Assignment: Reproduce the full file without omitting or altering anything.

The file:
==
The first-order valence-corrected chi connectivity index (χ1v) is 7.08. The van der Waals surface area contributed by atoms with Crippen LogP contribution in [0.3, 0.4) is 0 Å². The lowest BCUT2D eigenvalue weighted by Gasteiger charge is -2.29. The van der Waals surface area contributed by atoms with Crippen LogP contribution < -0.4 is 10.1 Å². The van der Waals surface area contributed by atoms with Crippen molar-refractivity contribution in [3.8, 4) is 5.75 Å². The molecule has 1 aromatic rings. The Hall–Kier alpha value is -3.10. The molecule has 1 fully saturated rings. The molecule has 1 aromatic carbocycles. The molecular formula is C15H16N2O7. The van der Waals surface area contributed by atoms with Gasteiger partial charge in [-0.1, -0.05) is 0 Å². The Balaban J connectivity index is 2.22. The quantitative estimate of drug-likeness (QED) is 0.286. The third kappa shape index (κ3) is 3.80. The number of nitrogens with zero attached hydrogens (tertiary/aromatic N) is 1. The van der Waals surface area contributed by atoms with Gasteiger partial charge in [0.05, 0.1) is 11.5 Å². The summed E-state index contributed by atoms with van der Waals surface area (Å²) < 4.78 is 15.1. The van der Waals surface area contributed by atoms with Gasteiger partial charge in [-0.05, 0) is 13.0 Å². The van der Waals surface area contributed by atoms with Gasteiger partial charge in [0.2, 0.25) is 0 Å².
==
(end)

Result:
The first-order valence-corrected chi connectivity index (χ1v) is 7.08. The van der Waals surface area contributed by atoms with Crippen LogP contribution in [0.3, 0.4) is 0 Å². The lowest BCUT2D eigenvalue weighted by Gasteiger charge is -2.29. The van der Waals surface area contributed by atoms with Crippen LogP contribution < -0.4 is 10.1 Å². The van der Waals surface area contributed by atoms with Crippen molar-refractivity contribution in [3.8, 4) is 5.75 Å². The molecule has 1 aromatic rings. The Hall–Kier alpha value is -3.10. The molecule has 1 fully saturated rings. The molecule has 1 aromatic carbocycles. The molecular formula is C15H16N2O7. The van der Waals surface area contributed by atoms with Gasteiger partial charge in [-0.1, -0.05) is 0 Å². The Balaban J connectivity index is 2.22. The quantitative estimate of drug-likeness (QED) is 0.286. The third kappa shape index (κ3) is 3.80. The number of nitrogens with zero attached hydrogens (tertiary/aromatic N) is 1. The van der Waals surface area contributed by atoms with Gasteiger partial charge in [0.05, 0.1) is 11.5 Å². The summed E-state index contributed by atoms with van der Waals surface area (Å²) < 4.78 is 15.1. The van der Waals surface area contributed by atoms with Gasteiger partial charge in [-0.05, 0) is 13.0 Å². The van der Waals surface area contributed by atoms with Gasteiger partial charge in [0.2, 0.25) is 0 Å².